Date of this Version
There is only one book I reread on a regular basis. Housekeeping by Marilynne Robinson, published in 1980, is a story about drifting and loss and longing, of women existing in the world in an uneasy, awkward way. The idea of living in a house is foreign to the transient Aunt Sylvie and when she suddenly has to take care of her nieces, she manages to bring all her homeless habits indoors. She eats in the dark and sleeps on top of her covers and throws rocks at the neighbors’ dogs. My favorite is her collection of tin cans and newspaper stacks invading the living room— instead of sweeping, her idea of housework is accumulation, small measurements of time. Housekeeping reminds me that difference lies in the most ordinary of things. No single thing Sylvie does is very strange, but taken together her habits set her apart; her dedication to impermanence has no place in the concrete, didactic world of the ordinary. And so, she doesn’t stay. She keeps moving and finding new places to live, happy to keep shifting what she wants as she finds it. I think of this show similarly. Each painting is a place of rest from a world that is otherwise.
Much of my work is influenced by literature because I can connect characters and moods from various stories in a non-linear way. Reading builds the continuity of women’s experience I draw from and think about when I’m painting. Interviews with feminist authors and artists are just as influential. I am interested in how women can push back and question their roles in the wider world through announcing difference and separation. I think the writer Ursula K. Le Guin said it best: “On the maps drawn by men there is an immense white area, terra incognita, where most women live. That is all yours to explore, to inhabit, to describe.” And this is where I’m coming from, my little Antarctica of female collective presence. It’s a world I know by feeling only, a place I discover and create simultaneously.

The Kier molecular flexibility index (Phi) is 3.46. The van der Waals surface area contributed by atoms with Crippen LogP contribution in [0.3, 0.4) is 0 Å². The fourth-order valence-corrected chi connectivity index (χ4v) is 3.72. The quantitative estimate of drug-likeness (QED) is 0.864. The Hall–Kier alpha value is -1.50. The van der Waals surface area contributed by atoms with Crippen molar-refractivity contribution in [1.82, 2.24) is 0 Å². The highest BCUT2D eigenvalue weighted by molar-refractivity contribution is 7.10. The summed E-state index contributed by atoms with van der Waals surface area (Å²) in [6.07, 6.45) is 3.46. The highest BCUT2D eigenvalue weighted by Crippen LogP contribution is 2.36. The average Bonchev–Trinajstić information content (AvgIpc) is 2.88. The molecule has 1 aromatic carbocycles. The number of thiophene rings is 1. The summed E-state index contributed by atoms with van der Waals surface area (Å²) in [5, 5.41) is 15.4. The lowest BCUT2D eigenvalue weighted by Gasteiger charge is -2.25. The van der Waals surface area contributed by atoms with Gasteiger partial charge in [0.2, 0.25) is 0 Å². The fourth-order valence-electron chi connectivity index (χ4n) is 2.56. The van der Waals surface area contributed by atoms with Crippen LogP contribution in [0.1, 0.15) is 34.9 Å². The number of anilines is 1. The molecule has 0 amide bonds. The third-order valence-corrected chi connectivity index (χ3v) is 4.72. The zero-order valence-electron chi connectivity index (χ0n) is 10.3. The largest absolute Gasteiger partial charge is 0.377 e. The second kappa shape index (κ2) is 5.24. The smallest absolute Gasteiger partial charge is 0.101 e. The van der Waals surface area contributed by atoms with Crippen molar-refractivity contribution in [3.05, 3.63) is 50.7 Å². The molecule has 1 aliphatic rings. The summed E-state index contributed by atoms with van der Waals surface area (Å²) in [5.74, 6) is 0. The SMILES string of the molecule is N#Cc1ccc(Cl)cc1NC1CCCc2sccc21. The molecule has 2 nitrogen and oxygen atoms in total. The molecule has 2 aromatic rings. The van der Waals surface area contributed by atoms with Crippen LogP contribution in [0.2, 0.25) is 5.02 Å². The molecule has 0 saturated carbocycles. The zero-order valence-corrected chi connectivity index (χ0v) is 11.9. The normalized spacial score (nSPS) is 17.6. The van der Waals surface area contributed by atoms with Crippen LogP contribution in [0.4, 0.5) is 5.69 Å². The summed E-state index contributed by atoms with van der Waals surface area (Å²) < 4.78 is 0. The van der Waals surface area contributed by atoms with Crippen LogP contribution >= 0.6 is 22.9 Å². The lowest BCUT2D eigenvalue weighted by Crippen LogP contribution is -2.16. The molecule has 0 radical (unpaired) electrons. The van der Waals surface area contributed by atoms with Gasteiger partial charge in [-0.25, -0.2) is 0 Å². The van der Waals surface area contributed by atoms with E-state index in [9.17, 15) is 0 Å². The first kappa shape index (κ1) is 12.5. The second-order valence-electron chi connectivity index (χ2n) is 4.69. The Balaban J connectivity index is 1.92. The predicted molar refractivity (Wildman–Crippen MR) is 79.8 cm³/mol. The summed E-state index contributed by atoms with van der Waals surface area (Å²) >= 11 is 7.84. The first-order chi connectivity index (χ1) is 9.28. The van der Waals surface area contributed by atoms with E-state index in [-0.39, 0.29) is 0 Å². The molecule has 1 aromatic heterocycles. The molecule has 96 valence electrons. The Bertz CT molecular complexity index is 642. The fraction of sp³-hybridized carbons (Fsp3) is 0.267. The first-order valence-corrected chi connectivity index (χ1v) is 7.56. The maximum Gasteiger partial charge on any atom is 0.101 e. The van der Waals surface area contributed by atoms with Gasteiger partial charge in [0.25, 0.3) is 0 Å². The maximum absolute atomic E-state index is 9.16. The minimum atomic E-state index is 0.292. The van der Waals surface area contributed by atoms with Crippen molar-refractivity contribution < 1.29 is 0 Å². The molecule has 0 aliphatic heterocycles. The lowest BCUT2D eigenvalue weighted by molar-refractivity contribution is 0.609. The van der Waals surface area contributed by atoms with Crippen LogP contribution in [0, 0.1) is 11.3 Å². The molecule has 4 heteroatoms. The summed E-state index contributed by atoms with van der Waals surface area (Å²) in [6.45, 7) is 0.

This exhibition is a marked contrast to my previous work that included disparate components together in one painting. I’d use abstraction, landscapes, figures, collage, ornamentation and text all at once. The term “horror vacui” or “fear of open space” was used regularly to describe this earlier, smaller work. Shifting to a much larger scale I see space differently, both mentally and physically. I pull things apart to see how fragments, given room to breathe, can be full of possibility. When painting I seek a balance of certainty and ambiguity so the work carries the fluidity of thought and interpretation is not fixed. I am interested in the inclusive nature of “both/and” rather than the exclusive “either/or.” Creating the work, I set up various formal problems for myself by thinking about language. I dwell on words rendering women the lesser sex—passive, receiving, emotional, nurturing, domestic, decorative—in order to complicate the imagery. An oval lying on its side is full of vitality, not waiting, but scheming. A crocheted blanket becomes the grid. A barren field seduces like a cool blue pool. The undesired transforms into a graceful presence, with a new voice of authority and belonging.
Le Guin, Ursula (1989) Dancing at the Edge of the World: Thoughts on Words, Women, Places, New York: Grove.
Adviser: Aaron Holz
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